Almost half of Americans breathing more unhealthy air than ever before: Report

Climate change is causing higher levels of particle pollution, the ALA said.

April 21, 2022, 6:09 AM

Almost half of Americans -- 137 million people -- are experiencing more days of "very unhealthy" and "hazardous" air quality than in the previous two decades combined, according to a report published this week by the American Lung Association.

The annual "State of the Air" report looked at Americans' exposure to two types of air pollution: ozone, also known as "smog," and particle pollution, also known as "soot." It found that over 63 million Americans are now impacted by deadly particle pollution, an increase of nearly 9 million people from previous years.

This particle pollution or "particulate matter" comes from wildfires, wood-burning stoves, coal-fired power plants and diesel engines, and can cause multiple health problems, including asthma attacks, heart attacks and strokes. With repeated exposure, it can cause lung cancer.

"We've seen much better air quality in most areas today than when we started the report. But over the last five years, we've seen an uptick, and we attribute a lot of that to climate change. We've had some of the hottest years on record -- creating dry conditions that lead to drought and wildfires," said Paul Billings, senior vice president of public policy for the American Lung Association.

Smoke surrounds downtown Fresno, Calif., Aug. 19, 2020. More than 360 blazes are burning in California, forcing mass evacuations in the northern part of the state and creating an air quality emergency.
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Last summer, over 100 wildfires in the West carried smoke and ash thousands of miles, affecting places as far as New York City, where the air quality index (AQI) for fine particulate matter reached levels greater than 150, which is 10 times above health exposure recommendations according to the World Health Organization's 2021 updated Air Quality Guidelines. The new guidelines reflect strong evidence that air pollution can have major health consequences, including premature death, at even lower concentrations than previously understood.

Dr. John Balmes, a professor of environmental health sciences at the University of California in Berkeley and a volunteer medical spokesperson for the ALA, has studied the effects of California's air pollution for over three decades and said all the progress in the Mountain West "has pretty much been undone by wildfires."

Fresno, California, displaced Fairbanks, Alaska, as the metropolitan area with the worst daily spikes in particle pollution, and Bakersfield, California, continued in the most-polluted slot for year-round particle pollution for the third year in a row.

Balmes said his wife has "fairly severe asthma," and because of the wildfires in California, they've had to increase the central filtration in their ventilation system and now have two portable HEPA filters. "She always wears an N95 when she goes out during wildfires, and she tries not to go out."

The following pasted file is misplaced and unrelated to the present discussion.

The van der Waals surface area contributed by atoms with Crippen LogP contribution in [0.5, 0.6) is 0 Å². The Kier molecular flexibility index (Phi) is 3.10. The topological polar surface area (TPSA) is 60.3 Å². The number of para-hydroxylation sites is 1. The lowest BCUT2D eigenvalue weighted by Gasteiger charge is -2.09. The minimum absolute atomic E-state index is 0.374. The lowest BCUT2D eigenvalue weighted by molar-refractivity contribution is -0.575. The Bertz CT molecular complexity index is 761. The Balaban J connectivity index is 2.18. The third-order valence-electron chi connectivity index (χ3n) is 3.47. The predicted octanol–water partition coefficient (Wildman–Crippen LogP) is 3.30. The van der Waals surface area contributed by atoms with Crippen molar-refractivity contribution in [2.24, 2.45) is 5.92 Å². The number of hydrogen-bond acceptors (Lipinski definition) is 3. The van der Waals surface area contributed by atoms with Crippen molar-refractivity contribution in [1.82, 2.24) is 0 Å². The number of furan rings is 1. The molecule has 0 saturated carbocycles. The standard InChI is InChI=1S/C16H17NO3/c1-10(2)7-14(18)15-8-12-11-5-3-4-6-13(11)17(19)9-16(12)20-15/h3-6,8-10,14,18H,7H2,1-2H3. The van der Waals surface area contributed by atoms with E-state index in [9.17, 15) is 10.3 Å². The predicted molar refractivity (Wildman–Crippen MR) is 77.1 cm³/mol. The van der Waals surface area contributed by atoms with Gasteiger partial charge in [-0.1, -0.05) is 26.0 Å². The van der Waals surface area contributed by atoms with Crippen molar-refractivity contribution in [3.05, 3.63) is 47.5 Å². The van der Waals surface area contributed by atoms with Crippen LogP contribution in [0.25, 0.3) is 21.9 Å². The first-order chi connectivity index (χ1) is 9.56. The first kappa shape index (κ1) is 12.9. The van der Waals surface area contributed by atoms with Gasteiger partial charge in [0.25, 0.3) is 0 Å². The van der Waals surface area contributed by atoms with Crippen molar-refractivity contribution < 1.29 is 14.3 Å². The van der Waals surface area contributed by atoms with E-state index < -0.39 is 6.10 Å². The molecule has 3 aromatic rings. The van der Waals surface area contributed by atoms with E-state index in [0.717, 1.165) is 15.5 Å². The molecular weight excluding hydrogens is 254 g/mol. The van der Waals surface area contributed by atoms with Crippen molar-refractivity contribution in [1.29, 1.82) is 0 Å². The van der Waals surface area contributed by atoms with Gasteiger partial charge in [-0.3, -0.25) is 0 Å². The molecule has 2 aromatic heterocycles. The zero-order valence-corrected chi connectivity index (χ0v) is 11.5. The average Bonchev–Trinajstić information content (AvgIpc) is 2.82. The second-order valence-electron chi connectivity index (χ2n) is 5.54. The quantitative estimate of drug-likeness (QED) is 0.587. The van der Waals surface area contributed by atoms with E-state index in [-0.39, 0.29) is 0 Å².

Wildfire smoke hangs over Lake Isabella during the French Fire in the Sequoia National Forest near Kernville, Calif., located 42 miles northeast of Bakersfield, Calif., Aug. 25, 2021.
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Echoing earlier research, the report also found that people of color were 61% more likely than white people to live in a county with a failing grade for at least one pollutant. Balmes said that because of where they live, "Low-income communities of color have the highest exposure to diesel exhaust" and often do not have "ventilation and filtration appliances to reduce exposure in their homes."

Dr. Franziska Rosser, assistant professor of pediatrics in the division of pulmonary medicine at University of Pittsburgh, researches the effects of air pollution on children with asthma. She recommends that parents of children with asthma check the AQI by going to and to either avoid outdoor air pollution exposure when it reaches unhealthy levels or choose activities where kids are not breathing as heavily.

But when it comes to creating real change, Rosser said, "Personal interventions for air pollution are unfair. Air pollution cannot be controlled by one person. It is a societal problem and a global problem. The absolute best interventions for air pollution are policy."

An American flag flies as emissions rise from a smoke stack at the Conesville Power Plant in Conesville, Ohio, April 18, 2020.
Bloomberg via Getty Images

Balmes said it's time to double down on climate emergency solutions, which includes reducing reliance on fossil fuel for transportation and power generation. He also recommends more investment in forest management.

"We've long advocated for much more protective standards," Billings added, noting that the organization is asking the Biden administration to strengthen the national limits on particulate matter air pollution.

"The public has a right to know when air pollution threatens their health and the health of their children, seniors and families," he said.

In a statement, the EPA said, "Improving air quality is a major priority for EPA and we appreciate the ALA's focus and attention on air quality and health."

To learn more about U.S. air quality, go to the EPA website or download the app, which contains air pollution forecasts on the local level and historical air pollution data.

Dr. Kerry Kennedy Meltzer is an internal medicine resident at NewYork-Presbyterian/Weill Cornell Medical Center, and a contributor the ABC News Medical Unit.

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